6. A method according to claim 1, further comprising the step of eliminating first conductive lines not connected to at least one second amplifier before determining the equivalent electrical diagram.
7. A method according to claim 6, further comprising the step of eliminating first amplifiers connected to the first conductive lines being eliminated.
8. A method according to claim 1, further comprising the step of eliminating portions of the second conductive lines located between two first conductive lines when there is no second amplifier connected to these portions.
9. A method according to claim 1, wherein the step of positioning the plurality of first conductive lines comprises placing the plurality of first conductive lines on a layer of the integrated circuit corresponding to a layer used to supply the clock signal.
10. A method according to claim 1, wherein the step of adjusting comprises adjusting as a function of a distance between each second amplifier and a closest edge of the integrated circuit.
11. A method according to claim 1, wherein the step of positioning the plurality of first and second conductive lines comprises positioning the plurality of first and second conductive lines on respective first and second layers of the integrated circuit.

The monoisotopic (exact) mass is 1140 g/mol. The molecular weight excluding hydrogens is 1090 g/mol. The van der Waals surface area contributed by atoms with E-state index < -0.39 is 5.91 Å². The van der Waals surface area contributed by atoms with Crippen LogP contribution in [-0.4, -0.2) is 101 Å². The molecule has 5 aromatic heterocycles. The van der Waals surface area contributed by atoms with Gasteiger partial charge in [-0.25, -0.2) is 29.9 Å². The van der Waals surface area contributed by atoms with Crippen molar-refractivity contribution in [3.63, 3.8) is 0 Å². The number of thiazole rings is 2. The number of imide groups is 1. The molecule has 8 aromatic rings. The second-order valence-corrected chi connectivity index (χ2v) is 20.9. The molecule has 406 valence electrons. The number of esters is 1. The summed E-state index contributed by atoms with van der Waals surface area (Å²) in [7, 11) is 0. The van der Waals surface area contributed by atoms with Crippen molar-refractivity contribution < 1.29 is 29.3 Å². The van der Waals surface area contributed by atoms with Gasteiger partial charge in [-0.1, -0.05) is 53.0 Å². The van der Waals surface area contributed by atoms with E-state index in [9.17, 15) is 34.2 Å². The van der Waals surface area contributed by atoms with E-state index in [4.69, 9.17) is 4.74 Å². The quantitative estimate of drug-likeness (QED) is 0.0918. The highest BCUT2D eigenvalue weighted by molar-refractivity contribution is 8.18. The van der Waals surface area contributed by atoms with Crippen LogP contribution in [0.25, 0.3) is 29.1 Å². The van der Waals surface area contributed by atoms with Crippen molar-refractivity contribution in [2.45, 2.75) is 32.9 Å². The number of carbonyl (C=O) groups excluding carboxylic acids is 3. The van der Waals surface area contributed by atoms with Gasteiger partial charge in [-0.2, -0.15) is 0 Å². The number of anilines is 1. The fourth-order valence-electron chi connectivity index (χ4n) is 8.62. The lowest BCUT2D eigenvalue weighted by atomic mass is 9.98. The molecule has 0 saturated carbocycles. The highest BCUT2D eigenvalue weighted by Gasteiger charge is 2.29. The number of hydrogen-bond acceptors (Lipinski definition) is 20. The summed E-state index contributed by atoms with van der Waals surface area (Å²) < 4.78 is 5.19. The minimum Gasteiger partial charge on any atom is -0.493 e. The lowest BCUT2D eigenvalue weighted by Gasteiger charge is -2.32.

12. A method according to claim 1, further comprising sizing each first amplifier as a function of a surface area of the plurality of first and second conductive lines connected to the output of a corresponding second amplifier.
13. A method according to claim 1, wherein each second amplifier comprises:
an input stage comprising an input inverter receiving the clock signal, and at least one adjustment capacitor connected to an output of the input inverter producing a delay; and
an output stage connected to the at least one adjustment capacitor.
14. A method for positioning/routing a global clock circuit on an integrated circuit, the method comprising the steps of:
positioning a plurality of first conductive lines on the integrated circuit in a first direction, each first conductive line being connected to at least one first amplifier having an input receiving a clock signal;